Performance feedback is a continuous process that depends on the information exchanged between individuals, teams, and managers. This element of performance management allows managers to identify where operations are going right or wrong. Managers should spontaneously and regularly provide feedback to the employees to help them learn from their mistakes, build confidence, and clarify expectations (Armstrong and Taylor, 2009, p. 620). They should do it in their day-to-day encounters with the workers to encourage an environment where everyone can comfortably give and receive feedback and develop understanding. Feedback can be either positive or negative, and while the former is easy, the latter difficult due to a lack of right words for the undesirable comments. Undeniably, the best thing that HR managers can give to the employees is constructive feedback since it facilitates correction of any negative performance, the establishment of strong culture among teams, and reinforcement of positive behavior.

Various factors such as time, specificity, and language are vital to consider guaranteeing constructive feedback. It should be given shortly after an event or behavior has been observed. For instance, managers should address a severe incident as soon as possible and provide actionable feedback (Kuvaas, Buch and Dysvik, 2016, p. 521). They also need to be specific and provide examples of the observed behaviors and their impacts to guarantee better understanding. Positive language when giving feedback is essential because it encourages individuals to learn and minimizes the chances of becoming defensive.

Cultural difference is an important factor that HR managers need to consider when giving feedback to the employees. Clarity and positive or negative feedback are paramount in nations where communication is direct. For instance, Russian and Dutch cultures uphold honest feedback without a mixture of positive and negative messages. In other cultures, like in the Middle East and some Asian countries, feedback is given in one-on-one or private settings, and words are carefully selected using indirect approaches, especially when a message is negative.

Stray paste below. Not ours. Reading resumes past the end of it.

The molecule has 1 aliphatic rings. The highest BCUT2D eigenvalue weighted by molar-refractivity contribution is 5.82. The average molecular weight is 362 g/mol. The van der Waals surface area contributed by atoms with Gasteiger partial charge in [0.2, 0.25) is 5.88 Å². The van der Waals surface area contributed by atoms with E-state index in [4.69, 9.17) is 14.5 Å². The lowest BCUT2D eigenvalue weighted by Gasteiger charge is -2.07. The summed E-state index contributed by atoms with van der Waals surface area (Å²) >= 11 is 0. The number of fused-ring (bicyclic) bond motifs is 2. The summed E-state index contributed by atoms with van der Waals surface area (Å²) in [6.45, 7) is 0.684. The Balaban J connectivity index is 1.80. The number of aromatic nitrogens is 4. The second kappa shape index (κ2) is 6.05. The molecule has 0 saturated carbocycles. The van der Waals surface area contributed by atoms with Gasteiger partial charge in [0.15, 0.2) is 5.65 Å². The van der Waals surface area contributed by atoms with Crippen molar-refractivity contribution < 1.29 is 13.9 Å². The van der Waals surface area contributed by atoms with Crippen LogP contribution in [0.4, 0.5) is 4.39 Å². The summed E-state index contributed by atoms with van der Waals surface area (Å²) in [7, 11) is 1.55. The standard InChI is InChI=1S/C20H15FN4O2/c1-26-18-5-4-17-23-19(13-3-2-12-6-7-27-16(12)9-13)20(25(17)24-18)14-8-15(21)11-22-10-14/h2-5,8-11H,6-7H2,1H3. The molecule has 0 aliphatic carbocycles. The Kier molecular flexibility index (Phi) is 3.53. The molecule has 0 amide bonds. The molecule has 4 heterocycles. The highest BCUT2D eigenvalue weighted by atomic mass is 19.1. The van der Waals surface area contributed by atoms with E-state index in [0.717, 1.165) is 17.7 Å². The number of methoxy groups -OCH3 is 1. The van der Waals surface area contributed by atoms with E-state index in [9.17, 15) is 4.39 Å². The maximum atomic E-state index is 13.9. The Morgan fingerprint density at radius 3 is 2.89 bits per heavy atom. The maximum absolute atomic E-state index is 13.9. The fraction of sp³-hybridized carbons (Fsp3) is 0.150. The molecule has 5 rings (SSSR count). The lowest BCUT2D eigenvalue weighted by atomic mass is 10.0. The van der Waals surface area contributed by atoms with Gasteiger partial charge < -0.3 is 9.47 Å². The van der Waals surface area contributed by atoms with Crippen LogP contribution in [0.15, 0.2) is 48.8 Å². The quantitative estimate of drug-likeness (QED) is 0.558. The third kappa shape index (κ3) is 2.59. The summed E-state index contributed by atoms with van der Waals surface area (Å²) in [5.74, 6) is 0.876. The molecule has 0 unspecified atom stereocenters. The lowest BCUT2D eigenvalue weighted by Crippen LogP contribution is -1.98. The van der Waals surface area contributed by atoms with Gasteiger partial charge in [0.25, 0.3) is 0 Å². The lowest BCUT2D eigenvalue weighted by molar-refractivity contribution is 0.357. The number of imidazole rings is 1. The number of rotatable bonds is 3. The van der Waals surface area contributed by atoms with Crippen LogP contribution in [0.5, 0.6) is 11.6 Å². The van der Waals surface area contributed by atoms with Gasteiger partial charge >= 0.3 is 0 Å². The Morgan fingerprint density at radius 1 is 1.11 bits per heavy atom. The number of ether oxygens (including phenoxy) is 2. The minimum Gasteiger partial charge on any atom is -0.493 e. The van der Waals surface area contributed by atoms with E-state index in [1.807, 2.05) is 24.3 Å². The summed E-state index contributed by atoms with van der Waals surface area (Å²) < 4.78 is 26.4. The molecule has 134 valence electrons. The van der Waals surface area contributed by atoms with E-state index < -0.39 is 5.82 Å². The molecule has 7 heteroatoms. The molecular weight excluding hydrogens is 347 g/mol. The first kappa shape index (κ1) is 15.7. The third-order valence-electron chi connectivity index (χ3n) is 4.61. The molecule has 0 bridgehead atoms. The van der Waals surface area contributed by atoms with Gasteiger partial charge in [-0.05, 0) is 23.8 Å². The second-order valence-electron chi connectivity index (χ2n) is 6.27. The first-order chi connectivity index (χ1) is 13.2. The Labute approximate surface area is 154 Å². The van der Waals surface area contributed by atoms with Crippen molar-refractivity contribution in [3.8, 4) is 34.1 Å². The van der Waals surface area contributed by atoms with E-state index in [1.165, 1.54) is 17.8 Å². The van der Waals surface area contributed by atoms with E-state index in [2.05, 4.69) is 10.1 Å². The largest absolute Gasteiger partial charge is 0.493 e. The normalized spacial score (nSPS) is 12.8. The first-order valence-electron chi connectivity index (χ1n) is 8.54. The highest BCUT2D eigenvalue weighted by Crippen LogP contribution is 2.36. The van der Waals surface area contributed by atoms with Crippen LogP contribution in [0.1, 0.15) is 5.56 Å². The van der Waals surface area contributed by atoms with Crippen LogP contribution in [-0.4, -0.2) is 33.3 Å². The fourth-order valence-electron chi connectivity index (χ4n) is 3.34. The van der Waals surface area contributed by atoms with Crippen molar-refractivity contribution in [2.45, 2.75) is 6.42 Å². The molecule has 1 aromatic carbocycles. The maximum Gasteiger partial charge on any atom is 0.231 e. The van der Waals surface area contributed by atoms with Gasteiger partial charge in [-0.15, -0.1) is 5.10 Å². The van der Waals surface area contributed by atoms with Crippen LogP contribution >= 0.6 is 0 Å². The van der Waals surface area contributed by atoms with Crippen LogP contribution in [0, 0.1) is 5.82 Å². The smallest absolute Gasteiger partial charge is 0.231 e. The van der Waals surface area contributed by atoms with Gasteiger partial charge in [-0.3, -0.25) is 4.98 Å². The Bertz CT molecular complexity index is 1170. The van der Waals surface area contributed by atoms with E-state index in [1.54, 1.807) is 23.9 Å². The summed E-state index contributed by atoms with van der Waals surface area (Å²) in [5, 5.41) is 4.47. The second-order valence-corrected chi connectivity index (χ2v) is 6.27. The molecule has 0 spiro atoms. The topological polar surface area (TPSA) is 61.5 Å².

Positive Reinforcement

This element involves rewarding desirable behaviors to increase the possibility of employees repeating the actions. Positive reinforcement is an effective strategy used by managers to boost employees’ confidence and performance. It ensures a supportive environment, which is vital for enhanced workers’ engagement and productivity. In most cases, positive reinforcement is in the form of feedback provided by the managers to acknowledge staff’s actions and encourage them to repeat the deed (Armstrong and Taylor, 2009, p. 620). Therefore, it is beneficial to both individuals and organizations since it instills discipline and a strong work ethic in the workforce. Examples of positive reinforcement in workplaces include giving constructive feedback for a job well done, providing opportunities for growth and development, and allowing employees to voice their opinions.


This element involves a discussion between employees and managers to clarify goals and expected performance. It is an ongoing process that aims to follow up work, adjust direction when necessary, manage changes, and set the salary. Performance management in organizations focuses on planning and improvement of future performance as well as personal development. Dialogue is a “continuous and evolutionary process in which performance improves over time” (Armstrong and Taylor, 2009 p. 620). Therefore, it sets the foundation for regular and frequent dialogue between employees and managers and expected performance and development need to be based on self-assessment and feedback. Therefore, effective performance dialogue should be honest, conversational in nature, clear, and constructive to facilitate the achievement of personal and organizational goals.

Types of Performance Appraisals and Their Pros and Cons for Each

Public and private organizations conduct performance appraisals periodically to ensure that they are on track towards achieving their goals and objectives. The process involves the assessment of employees’ performance based on competency expectations set by their employers. It encompasses core competencies needed by companies as well as capabilities specific to a particular job. Notably, appraises, who are in most cases managers or supervisors, use the assessment outcome to provide workers with constructive and actionable feedback. The latter gives the employees a direction necessary to improve and develop in the employment. Graphical rating scales and 360 degrees are examples of performance appraisals adopted in most organizations.

Graphic Rating Scale Method